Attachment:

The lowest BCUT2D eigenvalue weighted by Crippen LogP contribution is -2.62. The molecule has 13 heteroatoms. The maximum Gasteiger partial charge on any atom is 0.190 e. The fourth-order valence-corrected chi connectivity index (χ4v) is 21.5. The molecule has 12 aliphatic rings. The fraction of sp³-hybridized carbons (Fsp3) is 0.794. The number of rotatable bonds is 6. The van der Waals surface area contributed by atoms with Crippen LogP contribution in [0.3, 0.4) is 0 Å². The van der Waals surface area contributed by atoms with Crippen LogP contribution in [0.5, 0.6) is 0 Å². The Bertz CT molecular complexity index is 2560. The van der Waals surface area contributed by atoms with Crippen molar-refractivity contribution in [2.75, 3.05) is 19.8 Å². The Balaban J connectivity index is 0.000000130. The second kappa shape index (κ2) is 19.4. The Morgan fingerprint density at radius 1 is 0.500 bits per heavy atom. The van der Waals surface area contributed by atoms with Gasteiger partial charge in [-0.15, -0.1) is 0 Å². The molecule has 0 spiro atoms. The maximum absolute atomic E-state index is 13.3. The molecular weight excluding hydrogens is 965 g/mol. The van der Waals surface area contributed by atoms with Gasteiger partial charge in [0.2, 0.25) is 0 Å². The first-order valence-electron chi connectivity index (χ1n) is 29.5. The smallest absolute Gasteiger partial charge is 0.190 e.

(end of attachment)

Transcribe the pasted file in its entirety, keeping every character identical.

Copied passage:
The lowest BCUT2D eigenvalue weighted by Crippen LogP contribution is -2.62. The molecule has 13 heteroatoms. The maximum Gasteiger partial charge on any atom is 0.190 e. The fourth-order valence-corrected chi connectivity index (χ4v) is 21.5. The molecule has 12 aliphatic rings. The fraction of sp³-hybridized carbons (Fsp3) is 0.794. The number of rotatable bonds is 6. The van der Waals surface area contributed by atoms with Crippen LogP contribution in [0.3, 0.4) is 0 Å². The van der Waals surface area contributed by atoms with Crippen LogP contribution in [0.5, 0.6) is 0 Å². The Bertz CT molecular complexity index is 2560. The van der Waals surface area contributed by atoms with Crippen molar-refractivity contribution in [2.75, 3.05) is 19.8 Å². The Balaban J connectivity index is 0.000000130. The second kappa shape index (κ2) is 19.4. The Morgan fingerprint density at radius 1 is 0.500 bits per heavy atom. The van der Waals surface area contributed by atoms with Gasteiger partial charge in [-0.15, -0.1) is 0 Å². The molecule has 0 spiro atoms. The maximum absolute atomic E-state index is 13.3. The molecular weight excluding hydrogens is 965 g/mol. The van der Waals surface area contributed by atoms with Gasteiger partial charge in [0.2, 0.25) is 0 Å². The first-order valence-electron chi connectivity index (χ1n) is 29.5. The smallest absolute Gasteiger partial charge is 0.190 e.